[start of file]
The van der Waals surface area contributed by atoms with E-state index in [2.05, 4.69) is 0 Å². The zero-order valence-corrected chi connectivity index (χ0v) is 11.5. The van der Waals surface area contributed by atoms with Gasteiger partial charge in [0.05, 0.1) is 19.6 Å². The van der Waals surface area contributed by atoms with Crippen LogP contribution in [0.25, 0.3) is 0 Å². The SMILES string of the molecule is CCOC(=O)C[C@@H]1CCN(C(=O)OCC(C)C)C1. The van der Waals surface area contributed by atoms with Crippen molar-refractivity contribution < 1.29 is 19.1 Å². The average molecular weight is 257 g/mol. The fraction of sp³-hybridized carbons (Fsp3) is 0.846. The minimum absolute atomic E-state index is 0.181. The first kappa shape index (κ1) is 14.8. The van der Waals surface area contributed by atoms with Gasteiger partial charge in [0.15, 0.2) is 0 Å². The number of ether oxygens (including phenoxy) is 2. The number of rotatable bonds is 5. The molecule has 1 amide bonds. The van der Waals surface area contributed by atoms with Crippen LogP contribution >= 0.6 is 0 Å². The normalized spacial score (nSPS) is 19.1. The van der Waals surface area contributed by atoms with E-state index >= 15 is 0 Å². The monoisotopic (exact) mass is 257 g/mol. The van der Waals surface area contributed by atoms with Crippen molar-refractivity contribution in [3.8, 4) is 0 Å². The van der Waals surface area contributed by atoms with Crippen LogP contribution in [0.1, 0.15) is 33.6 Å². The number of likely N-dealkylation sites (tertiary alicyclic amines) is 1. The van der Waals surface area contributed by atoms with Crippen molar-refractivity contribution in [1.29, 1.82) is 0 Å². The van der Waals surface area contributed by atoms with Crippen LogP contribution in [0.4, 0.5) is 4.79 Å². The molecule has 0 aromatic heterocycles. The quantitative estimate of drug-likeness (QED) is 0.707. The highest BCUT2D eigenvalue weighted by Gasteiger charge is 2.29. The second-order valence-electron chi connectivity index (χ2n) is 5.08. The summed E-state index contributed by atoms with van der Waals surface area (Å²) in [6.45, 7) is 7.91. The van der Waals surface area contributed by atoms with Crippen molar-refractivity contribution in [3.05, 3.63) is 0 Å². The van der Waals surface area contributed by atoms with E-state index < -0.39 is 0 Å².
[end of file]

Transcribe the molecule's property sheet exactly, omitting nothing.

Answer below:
The van der Waals surface area contributed by atoms with E-state index in [2.05, 4.69) is 0 Å². The zero-order valence-corrected chi connectivity index (χ0v) is 11.5. The van der Waals surface area contributed by atoms with Gasteiger partial charge in [0.05, 0.1) is 19.6 Å². The van der Waals surface area contributed by atoms with Crippen LogP contribution in [0.25, 0.3) is 0 Å². The SMILES string of the molecule is CCOC(=O)C[C@@H]1CCN(C(=O)OCC(C)C)C1. The van der Waals surface area contributed by atoms with Crippen molar-refractivity contribution < 1.29 is 19.1 Å². The average molecular weight is 257 g/mol. The fraction of sp³-hybridized carbons (Fsp3) is 0.846. The minimum absolute atomic E-state index is 0.181. The first kappa shape index (κ1) is 14.8. The van der Waals surface area contributed by atoms with Gasteiger partial charge in [0.15, 0.2) is 0 Å². The number of ether oxygens (including phenoxy) is 2. The number of rotatable bonds is 5. The molecule has 1 amide bonds. The van der Waals surface area contributed by atoms with Crippen LogP contribution >= 0.6 is 0 Å². The normalized spacial score (nSPS) is 19.1. The van der Waals surface area contributed by atoms with E-state index >= 15 is 0 Å². The monoisotopic (exact) mass is 257 g/mol. The van der Waals surface area contributed by atoms with Crippen molar-refractivity contribution in [3.8, 4) is 0 Å². The van der Waals surface area contributed by atoms with Crippen LogP contribution in [0.1, 0.15) is 33.6 Å². The number of likely N-dealkylation sites (tertiary alicyclic amines) is 1. The van der Waals surface area contributed by atoms with Crippen molar-refractivity contribution in [1.29, 1.82) is 0 Å². The van der Waals surface area contributed by atoms with Crippen LogP contribution in [0.4, 0.5) is 4.79 Å². The molecule has 0 aromatic heterocycles. The quantitative estimate of drug-likeness (QED) is 0.707. The highest BCUT2D eigenvalue weighted by Gasteiger charge is 2.29. The second-order valence-electron chi connectivity index (χ2n) is 5.08. The summed E-state index contributed by atoms with van der Waals surface area (Å²) in [6.45, 7) is 7.91. The van der Waals surface area contributed by atoms with Crippen molar-refractivity contribution in [3.05, 3.63) is 0 Å². The van der Waals surface area contributed by atoms with E-state index < -0.39 is 0 Å².